In debates over education reform this year, Gov. Bill Haslam’s push to make it harder for teachers to earn and keep tenure hasn’t been as starkly polarizing as other Republican-backed legislation.
But it is nonetheless provoking resistance from the Tennessee Education Association, the union that represents more than 50,000 of the state’s public school employees.
Eight Republicans and one Democrat in the House Education Subcommittee voted Wednesday to approve Haslam’s tenure reforms. Four Democrats voted against the bill. The full Senate is expected to vote on its version of the legislation Thursday morning. (UPDATE: the Senate bill passed 21-12)
The tenure measure would require new teachers to spend five instead of three years in the classroom before earning tenure, which generally offers job protection. A series of evaluations would determine whether an educator could be put on probation or have her tenure revoked.
The legislation would not affect teachers who currently have tenure. If passed into law, teachers who have tenure as of the next school year would continue to use the current system while those who have yet to receive tenure will be subject to the new rules.
The proposal is a centerpiece to Haslam’s education-reform agenda, which also calls for lifting restrictions on charter schools and allowing students to use lottery scholarships for summer courses.
The governor says it is currently difficult to get rid of public school teachers who aren’t performing at a level of proficiency deemed adequate by their superiors.
According to a 2008 Legislative Brief from the Tennessee Comptroller’s Offices of Research and Education Accountability (pdf):
The number of annual teacher dismissals and cost per dismissal hearing cannot be calculated with any precision. The Tennessee Department of Education retains no records of the number of dismissals. Despite a lack of concrete data, the estimated number of dismissal cases is fewer than 50 per year – less than one-tenth of a percent of Tennessee’s total teaching force – according to the Tennessee Education Association (TEA) and the Tennessee School Boards Association (TSBA), with the majority of hearings occurring in the state’s largest school systems. Although only an estimate, this number suggests a very small percentage of Tennessee’s teachers are ultimately dismissed from their teaching duties.
Haslam said Wednesday that OREA’s report — issued when John G. Morgan, now chancellor of the Tennessee Board of Regents, was the state’s comptroller — reveals why tenure reform is necessary.
“I think that does show that maybe the way it’s set up now, it’s too hard to replace teachers who aren’t effective,” said the governor. “I think way more of our teachers in Tennessee are good than are bad. I want to be really clear about that. But we need to have the mechanism to replace teachers who aren’t working well.”
Given the bundle of bills that more directly aim to pare the influence of the TEA — banning collective bargaining, eliminating payroll deductions of union dues, doing away with TEA’s ability to select members of the state retirement board — the prospect of curbed tenure protection has provoked relatively little controversy. When about 3,000 union demonstrators marched on Capitol Hill Saturday to protest the mainly Republican-driven education reforms, tenure was hardly mentioned.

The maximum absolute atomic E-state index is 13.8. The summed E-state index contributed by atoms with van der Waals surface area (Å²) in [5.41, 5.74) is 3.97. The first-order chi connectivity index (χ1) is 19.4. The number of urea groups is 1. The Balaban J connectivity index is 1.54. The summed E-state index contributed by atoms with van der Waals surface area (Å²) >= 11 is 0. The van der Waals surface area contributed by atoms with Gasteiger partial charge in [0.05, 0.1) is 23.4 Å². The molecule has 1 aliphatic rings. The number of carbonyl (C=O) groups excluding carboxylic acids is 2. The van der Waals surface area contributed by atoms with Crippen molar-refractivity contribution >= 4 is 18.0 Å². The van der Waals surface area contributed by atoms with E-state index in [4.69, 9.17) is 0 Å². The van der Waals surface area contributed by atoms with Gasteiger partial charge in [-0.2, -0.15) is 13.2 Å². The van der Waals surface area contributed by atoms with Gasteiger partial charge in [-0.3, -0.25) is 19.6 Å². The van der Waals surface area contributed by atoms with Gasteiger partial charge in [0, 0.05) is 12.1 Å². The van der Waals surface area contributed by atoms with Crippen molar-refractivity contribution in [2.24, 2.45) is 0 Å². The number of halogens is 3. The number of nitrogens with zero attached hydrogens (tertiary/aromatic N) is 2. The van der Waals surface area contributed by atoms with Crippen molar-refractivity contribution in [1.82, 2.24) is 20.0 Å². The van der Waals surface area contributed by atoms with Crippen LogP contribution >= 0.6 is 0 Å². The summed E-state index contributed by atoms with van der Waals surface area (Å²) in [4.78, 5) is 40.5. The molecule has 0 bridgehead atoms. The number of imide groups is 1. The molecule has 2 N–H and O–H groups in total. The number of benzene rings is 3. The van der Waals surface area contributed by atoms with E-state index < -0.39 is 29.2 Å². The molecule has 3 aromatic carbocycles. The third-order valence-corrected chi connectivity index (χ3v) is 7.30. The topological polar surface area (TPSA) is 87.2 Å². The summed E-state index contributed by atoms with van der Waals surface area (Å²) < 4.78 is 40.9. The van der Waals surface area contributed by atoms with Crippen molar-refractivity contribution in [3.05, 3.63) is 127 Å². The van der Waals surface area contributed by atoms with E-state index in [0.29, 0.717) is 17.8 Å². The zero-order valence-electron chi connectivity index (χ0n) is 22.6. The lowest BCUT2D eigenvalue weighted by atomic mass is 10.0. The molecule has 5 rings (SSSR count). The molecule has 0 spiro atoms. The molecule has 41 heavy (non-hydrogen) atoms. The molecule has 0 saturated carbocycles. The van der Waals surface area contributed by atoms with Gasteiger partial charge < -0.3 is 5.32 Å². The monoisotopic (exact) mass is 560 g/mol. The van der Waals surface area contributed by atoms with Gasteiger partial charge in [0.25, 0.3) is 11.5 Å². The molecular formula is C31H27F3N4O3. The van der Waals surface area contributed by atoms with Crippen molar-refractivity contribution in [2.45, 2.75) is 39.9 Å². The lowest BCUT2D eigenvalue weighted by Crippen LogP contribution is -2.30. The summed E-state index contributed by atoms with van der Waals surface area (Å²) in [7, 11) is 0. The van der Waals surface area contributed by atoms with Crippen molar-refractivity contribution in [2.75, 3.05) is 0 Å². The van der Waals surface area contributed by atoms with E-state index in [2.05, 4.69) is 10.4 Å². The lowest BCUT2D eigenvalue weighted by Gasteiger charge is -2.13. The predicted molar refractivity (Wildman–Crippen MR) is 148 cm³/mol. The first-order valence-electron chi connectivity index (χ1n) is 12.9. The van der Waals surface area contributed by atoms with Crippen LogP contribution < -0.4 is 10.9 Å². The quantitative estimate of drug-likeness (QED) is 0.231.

But the TEA is by no means unconcerned with Haslam’s plan — as evidenced by a strong showing of union members sitting in on Wednesday’s hearing and the fact that most of the House subcommittee’s Democrats opposed the bill.
Union leaders worry that the plan will base teachers’ probationary period on a set of largely untested measures. The system will leave holes for teachers who can’t be measured by standardized test scores, known as Tennessee Value-Added Assessment System or TVASS, and may leave other teachers continually in a “probationary” status, TEA President Gera Summerford said.
“Not every student can be an ‘A’ student. And not every teacher can be a top-level teacher,” Summerford said. “It depends on so many conditions, the students that you teach, the environment in which you teach, the community in which you teach.”
She said the TEA is willing to look at some aspects of the tenure law, but wants to make sure teachers still have rights to challenge potential dismissals.
Democrats are too, said House Minority Leader Craig Fitzhugh, D-Ripley. But they’d like to put off some of the bill’s changes until the state can thoroughly vet the new teacher evaluation system.
Studies in other states show it’s both difficult and expensive to give failing teachers the boot. In Illinois, which is home to some 95,000 tenured teachers, only one or two are fired each year for poor performance, according to one analysis.
Memphis Rep. John DeBerry, the lone Democrat who joined with House Education Committee Republicans in voting for the tenure bill Wednesday, said TEA needs to accept that when they signed on to reforms as part of the state’s desire to win $500 million in Race to the Top education funds last year, they were agreeing to an all-out education overhaul.
“Part of Race to the Top was changing tenure and changing education as we know it,” said DeBerry.